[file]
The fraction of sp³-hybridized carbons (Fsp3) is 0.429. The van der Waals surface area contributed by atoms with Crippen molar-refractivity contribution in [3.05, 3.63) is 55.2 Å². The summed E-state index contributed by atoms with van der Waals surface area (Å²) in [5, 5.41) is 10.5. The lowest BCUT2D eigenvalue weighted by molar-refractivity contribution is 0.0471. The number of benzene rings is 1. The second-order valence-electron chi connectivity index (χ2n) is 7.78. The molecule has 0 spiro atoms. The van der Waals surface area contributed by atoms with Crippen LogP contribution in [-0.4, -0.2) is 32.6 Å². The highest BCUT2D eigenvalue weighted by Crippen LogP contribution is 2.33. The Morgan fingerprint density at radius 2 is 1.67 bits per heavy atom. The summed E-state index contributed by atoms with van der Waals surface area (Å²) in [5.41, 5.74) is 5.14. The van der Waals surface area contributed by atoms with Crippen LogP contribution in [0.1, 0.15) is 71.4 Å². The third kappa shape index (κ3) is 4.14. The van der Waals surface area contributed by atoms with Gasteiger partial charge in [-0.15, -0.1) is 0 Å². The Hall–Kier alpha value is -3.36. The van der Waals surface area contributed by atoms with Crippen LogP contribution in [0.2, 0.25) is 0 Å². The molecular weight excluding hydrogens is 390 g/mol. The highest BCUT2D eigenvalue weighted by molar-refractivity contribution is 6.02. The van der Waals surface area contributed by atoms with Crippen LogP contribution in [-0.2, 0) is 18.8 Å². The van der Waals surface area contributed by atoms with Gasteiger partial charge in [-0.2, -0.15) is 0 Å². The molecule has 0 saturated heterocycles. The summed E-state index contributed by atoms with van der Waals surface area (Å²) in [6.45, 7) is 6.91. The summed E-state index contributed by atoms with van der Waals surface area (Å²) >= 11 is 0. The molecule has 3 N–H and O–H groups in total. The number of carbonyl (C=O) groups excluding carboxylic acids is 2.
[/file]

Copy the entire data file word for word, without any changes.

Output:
The fraction of sp³-hybridized carbons (Fsp3) is 0.429. The van der Waals surface area contributed by atoms with Crippen molar-refractivity contribution in [3.05, 3.63) is 55.2 Å². The summed E-state index contributed by atoms with van der Waals surface area (Å²) in [5, 5.41) is 10.5. The lowest BCUT2D eigenvalue weighted by molar-refractivity contribution is 0.0471. The number of benzene rings is 1. The second-order valence-electron chi connectivity index (χ2n) is 7.78. The molecule has 0 spiro atoms. The van der Waals surface area contributed by atoms with Crippen LogP contribution in [-0.4, -0.2) is 32.6 Å². The highest BCUT2D eigenvalue weighted by Crippen LogP contribution is 2.33. The Morgan fingerprint density at radius 2 is 1.67 bits per heavy atom. The summed E-state index contributed by atoms with van der Waals surface area (Å²) in [5.41, 5.74) is 5.14. The van der Waals surface area contributed by atoms with Crippen LogP contribution in [0.1, 0.15) is 71.4 Å². The third kappa shape index (κ3) is 4.14. The van der Waals surface area contributed by atoms with Gasteiger partial charge in [-0.15, -0.1) is 0 Å². The Hall–Kier alpha value is -3.36. The van der Waals surface area contributed by atoms with Crippen LogP contribution in [0.2, 0.25) is 0 Å². The molecular weight excluding hydrogens is 390 g/mol. The highest BCUT2D eigenvalue weighted by molar-refractivity contribution is 6.02. The van der Waals surface area contributed by atoms with Crippen LogP contribution in [-0.2, 0) is 18.8 Å². The van der Waals surface area contributed by atoms with Gasteiger partial charge in [-0.2, -0.15) is 0 Å². The molecule has 0 saturated heterocycles. The summed E-state index contributed by atoms with van der Waals surface area (Å²) in [6.45, 7) is 6.91. The summed E-state index contributed by atoms with van der Waals surface area (Å²) >= 11 is 0. The molecule has 3 N–H and O–H groups in total. The number of carbonyl (C=O) groups excluding carboxylic acids is 2.